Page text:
I've just received a terrible phone call.
Jamie and his team set out a few hours ago to try and retrieve the mobile cell transmitters they found outside Louisville. They hadn't gotten very close to them on the previous trip due to the horrendous amount of debris around them. Whoever set up the safe zone the transmitters were in, which we assume was military, made sure that there were fortifications galore around them. Jamie knew that to get them out, he'd have to move hundreds of sandbags, portable barriers, vehicles, and dead bodies.
So this trip he took a team of a dozen with him. Four of those men won't be coming home today. Jamie himself is being rushed back to the compound, having taken some serious damage to one of his legs.
Apparently, Jamie and five others were attempting to clear away some of the junk piled near the transmitters when one of the men ahead of Jamie moved a body. There was either an unexploded mine beneath it or maybe a grenade whose pin got hung up and yanked out when the body was moved. I don't suppose it really matters now. What does matter is that the explosion killed four of our people instantly, and shredded Jamie's leg. I haven't gotten a follow-up call yet, but from what I was told it's questionable whether Jamie will live long enough to get home and receive medical care.
I know enough emergency medicine and human physiology to know that when a man's leg has to be tied off with a belt, it usually isn't good news. Whoever I talked to didn't say if the bleeding was arterial. If it is, I don't think any tourniquet will keep him alive long enough to reach us. I don't know...
The man that called me was the sixth member of Jamie's group. He heard the sharp click of whatever triggering mechanism set off the explosive. The other six men are waiting at with the transmitters for Mason, who left out as soon as word came in about the explosion. Mason is going to help the remaining team search very carefully for mines, grenades, IED's, and anything else that might have been left in place for the zombies that wander around the safe zone.
I hate to think of how many times we've probably passed right by stuff like this. I know that the scouts have encountered trapped caches before, but you have to wonder how many we've missed for every one that we've found. I can see some soldier, staring out across the safe zone as his brother soldiers and the civilians they were trying to save were overrun. I can imagine the gears clicking in his head as he realizes they'll be no escape this time. That the swarms are too large and fierce. I can't blame him for setting a mine or rigging a grenade. One last trap to make the world poorer a few undead.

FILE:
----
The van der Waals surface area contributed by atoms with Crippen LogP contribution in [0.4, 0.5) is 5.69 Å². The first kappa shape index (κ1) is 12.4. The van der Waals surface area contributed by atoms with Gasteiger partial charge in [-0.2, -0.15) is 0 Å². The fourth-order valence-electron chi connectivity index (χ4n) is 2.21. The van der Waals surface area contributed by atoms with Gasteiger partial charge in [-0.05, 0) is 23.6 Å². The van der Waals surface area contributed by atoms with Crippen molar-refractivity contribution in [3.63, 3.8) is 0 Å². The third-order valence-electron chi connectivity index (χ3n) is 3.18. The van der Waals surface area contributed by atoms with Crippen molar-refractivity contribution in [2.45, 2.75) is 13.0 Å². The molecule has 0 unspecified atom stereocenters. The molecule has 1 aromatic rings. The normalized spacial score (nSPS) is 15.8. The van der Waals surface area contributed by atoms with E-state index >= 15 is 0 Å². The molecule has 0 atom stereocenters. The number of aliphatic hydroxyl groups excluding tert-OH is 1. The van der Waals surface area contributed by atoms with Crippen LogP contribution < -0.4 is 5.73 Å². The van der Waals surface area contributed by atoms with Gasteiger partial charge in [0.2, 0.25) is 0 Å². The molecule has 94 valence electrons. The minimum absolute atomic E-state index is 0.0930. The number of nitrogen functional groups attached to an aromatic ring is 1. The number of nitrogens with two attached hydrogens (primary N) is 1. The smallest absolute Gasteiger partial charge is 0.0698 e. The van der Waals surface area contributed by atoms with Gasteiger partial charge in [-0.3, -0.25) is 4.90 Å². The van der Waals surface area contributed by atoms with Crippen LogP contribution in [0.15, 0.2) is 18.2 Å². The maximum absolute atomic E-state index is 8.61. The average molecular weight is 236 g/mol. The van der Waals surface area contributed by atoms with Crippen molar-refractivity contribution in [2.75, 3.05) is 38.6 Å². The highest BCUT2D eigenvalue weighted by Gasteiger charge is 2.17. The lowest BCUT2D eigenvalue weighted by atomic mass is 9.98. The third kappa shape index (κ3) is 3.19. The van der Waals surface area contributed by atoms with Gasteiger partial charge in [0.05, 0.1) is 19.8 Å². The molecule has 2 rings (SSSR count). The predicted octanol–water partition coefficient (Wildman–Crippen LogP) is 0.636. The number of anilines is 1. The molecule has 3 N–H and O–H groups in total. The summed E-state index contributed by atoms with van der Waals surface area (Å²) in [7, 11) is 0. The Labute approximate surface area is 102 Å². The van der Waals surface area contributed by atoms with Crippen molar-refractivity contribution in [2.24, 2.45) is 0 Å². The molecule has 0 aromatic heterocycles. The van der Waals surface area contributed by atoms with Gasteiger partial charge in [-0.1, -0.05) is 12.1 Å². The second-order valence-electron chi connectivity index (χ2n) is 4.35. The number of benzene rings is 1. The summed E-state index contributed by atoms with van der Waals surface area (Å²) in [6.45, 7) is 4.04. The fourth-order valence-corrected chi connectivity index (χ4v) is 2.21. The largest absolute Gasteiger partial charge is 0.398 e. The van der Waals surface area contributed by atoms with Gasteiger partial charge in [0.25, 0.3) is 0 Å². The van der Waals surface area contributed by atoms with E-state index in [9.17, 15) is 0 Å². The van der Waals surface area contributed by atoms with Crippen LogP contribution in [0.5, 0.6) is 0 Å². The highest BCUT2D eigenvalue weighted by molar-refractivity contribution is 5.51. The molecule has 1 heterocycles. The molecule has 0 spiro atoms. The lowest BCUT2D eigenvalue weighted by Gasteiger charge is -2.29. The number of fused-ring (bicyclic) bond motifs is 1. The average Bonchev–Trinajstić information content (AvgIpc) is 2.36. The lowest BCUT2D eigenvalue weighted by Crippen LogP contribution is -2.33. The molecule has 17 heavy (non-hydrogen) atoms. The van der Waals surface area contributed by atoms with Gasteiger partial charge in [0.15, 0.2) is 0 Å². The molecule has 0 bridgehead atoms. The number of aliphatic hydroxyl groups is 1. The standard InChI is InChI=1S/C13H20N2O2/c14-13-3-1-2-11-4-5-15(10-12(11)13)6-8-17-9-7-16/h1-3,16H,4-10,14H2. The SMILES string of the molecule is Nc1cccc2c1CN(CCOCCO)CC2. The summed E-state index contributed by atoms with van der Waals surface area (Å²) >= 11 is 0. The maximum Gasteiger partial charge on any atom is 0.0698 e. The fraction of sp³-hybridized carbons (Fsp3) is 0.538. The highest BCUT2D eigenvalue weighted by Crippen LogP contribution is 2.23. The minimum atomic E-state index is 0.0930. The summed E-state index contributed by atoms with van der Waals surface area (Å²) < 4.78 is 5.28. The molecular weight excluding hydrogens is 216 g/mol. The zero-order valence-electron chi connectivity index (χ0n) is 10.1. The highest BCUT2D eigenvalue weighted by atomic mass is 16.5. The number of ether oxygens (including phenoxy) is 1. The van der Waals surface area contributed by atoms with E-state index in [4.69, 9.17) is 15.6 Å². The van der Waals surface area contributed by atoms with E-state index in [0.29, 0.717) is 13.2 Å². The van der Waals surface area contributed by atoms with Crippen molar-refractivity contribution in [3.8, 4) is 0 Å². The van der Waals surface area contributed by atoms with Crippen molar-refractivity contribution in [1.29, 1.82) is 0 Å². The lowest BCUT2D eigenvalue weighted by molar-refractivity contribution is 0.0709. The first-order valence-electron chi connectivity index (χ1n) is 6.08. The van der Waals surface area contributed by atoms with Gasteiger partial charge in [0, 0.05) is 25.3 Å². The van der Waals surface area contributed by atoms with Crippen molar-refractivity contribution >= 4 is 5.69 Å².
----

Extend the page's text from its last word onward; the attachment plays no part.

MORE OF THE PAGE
Not just soldiers, either. I can see farmers and businesspeople doing exactly the same, and I can't say I blame them a bit. Seems like a perfectly reasonable thing to do. It is an understandable thing to do.
Unless, of course, you think that some living person might need what you no longer have a use for, you being dead. Then setting a trap for unwitting zombies has a new perspective. Maybe it's selfish, or shortsighted. Possibly dumb? Depending on the person setting the trap, it might even be hateful or nihilistic.
I don't think that was the case here, though. I can't feel anger at anyone for what might have been a simple accident. It's possible that no one set an intentional trap at all. I am angry, just not at a person. Simply at fate, or god, or whatever you want to call it. All of us are pretty tired of the constant flux between good and bad luck. None of us are happy about the terrible shifts in our outlook from day to day. We don't like losing friends and family after such a long struggle. Not to zombies. Not to enemies. Nor to weapons left on the ground.
It's a bad morning. And no matter what might happen throughout this day, no amount of good will bring back those lost men.